One requirement that would readily accomplish the acquisition of knowledge and skills required for the evaluation and care of the surgical patient would be to “front-end load” core training in surgically-based rotations. To that end, in the first six months of an ACCM fellowship there should be three months of rotations that have a surgical emphasis such as any combination of the following: trauma surgery; acute care surgery; emergency surgery; or an equivalent experience.
An additional consideration to assure the sufficient acquisition of knowledge, skills, and experience in the care of surgical disease is to have a robust aggregate educational exposure to surgical conditions. To accomplish this, ACCM fellowships should have at least 12 months (or rotations) that involve surgical patients. The three additional months of surgical emphasis would count towards this as would any months in the surgical or combined medical-surgical critical care unit. Other rotations could also count, such as a pediatric intensive care rotation, because pre- and post-operative children would be treated. Finally, rotations such as infectious disease (ID) might be included or excluded depending on the nature of the ID population. If a rotation included a sufficient number of surgical patients, it would be included. Despite this emphasis on surgical disease, the emergency physician would still have ample opportunity to garner additional CCM experience in pulmonary medicine and bronchoscopy, coronary care and echocardiography, infectious disease, nephrology, and neurologic disorders. In addition, anesthesiology rotations with pre-operative and peri-operative activities could be considered.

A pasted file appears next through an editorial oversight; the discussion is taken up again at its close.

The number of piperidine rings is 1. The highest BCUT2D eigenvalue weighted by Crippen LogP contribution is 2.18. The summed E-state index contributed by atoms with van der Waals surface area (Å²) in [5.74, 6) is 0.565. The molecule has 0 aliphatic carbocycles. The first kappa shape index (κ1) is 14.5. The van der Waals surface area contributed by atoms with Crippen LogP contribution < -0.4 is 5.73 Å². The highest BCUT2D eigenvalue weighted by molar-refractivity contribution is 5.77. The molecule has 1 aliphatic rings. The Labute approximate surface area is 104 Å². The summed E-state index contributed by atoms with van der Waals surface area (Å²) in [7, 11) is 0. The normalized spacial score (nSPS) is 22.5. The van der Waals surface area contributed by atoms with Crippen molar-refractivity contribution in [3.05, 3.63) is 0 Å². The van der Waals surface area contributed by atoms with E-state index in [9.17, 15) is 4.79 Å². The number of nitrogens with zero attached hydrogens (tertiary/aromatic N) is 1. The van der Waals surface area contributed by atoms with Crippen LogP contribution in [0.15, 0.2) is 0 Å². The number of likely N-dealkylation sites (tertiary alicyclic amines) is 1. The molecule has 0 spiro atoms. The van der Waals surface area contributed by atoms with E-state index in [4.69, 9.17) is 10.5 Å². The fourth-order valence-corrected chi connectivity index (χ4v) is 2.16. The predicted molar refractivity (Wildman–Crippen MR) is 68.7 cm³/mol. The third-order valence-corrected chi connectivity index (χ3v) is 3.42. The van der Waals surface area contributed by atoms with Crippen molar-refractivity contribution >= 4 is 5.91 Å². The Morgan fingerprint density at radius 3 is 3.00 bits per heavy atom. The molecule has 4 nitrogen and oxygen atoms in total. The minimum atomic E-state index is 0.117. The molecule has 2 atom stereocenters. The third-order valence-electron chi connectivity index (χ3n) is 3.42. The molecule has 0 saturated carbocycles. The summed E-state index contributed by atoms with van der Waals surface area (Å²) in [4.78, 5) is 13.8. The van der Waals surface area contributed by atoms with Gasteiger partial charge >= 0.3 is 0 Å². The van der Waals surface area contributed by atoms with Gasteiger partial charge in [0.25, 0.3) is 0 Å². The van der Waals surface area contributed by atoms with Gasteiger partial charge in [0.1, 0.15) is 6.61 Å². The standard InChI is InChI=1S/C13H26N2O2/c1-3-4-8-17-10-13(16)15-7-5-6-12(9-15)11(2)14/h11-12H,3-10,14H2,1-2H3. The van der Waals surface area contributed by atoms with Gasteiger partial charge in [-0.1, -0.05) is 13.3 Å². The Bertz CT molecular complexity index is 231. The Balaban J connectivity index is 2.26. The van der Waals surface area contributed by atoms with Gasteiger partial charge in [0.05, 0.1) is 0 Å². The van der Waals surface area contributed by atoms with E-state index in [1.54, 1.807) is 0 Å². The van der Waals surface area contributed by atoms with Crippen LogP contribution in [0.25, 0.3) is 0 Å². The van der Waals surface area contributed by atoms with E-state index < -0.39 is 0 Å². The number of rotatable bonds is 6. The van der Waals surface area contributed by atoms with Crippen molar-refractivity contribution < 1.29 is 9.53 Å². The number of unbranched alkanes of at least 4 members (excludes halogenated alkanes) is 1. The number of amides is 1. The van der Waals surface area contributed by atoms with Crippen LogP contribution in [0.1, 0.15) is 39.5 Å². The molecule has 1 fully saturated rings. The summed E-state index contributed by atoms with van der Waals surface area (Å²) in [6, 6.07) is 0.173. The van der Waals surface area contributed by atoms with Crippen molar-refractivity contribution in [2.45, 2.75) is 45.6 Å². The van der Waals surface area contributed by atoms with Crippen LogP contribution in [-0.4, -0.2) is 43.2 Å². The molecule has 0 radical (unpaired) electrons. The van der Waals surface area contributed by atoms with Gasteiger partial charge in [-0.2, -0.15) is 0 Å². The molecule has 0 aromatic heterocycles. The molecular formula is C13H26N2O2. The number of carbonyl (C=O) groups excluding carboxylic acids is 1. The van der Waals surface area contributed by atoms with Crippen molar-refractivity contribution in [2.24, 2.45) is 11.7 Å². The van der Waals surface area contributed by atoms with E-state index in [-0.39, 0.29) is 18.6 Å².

Research electives should be limited to a total of no more than two rotations (two months) during the 24 month fellowship.
Finally, most ACGME-accredited ACCM fellowships are 12 months in duration. Programs must receive prospective approval from the ABA before any trainees accepted into the two-year anesthesiology critical care medicine fellowship can qualify for certification under the training pathway. The grandfathering provision will be available for four years beginning July 1, 2013. A physician seeking certification under the grandfathering pathway must complete both training and a practice component to be considered for certification.
The pathway to qualify for the ACCM certification examination for physicians trained in emergency medicine is a minimum of five years in duration. This requires that graduating emergency medicine residents who have successfully completed a three-year or four-year residency to:
- complete a 12-month ACGME-accredited ACCM fellowship as well as an additional 12 months in the same fellowship setting, but the second year must be approved by the ABA; or
- prospectively complete a two-year ABA-approved fellowship which incorporates the above requirements.
The total of any and all absences during this fellowship may not exceed the equivalent of 40 working days (eight weeks) during this two-year fellowship.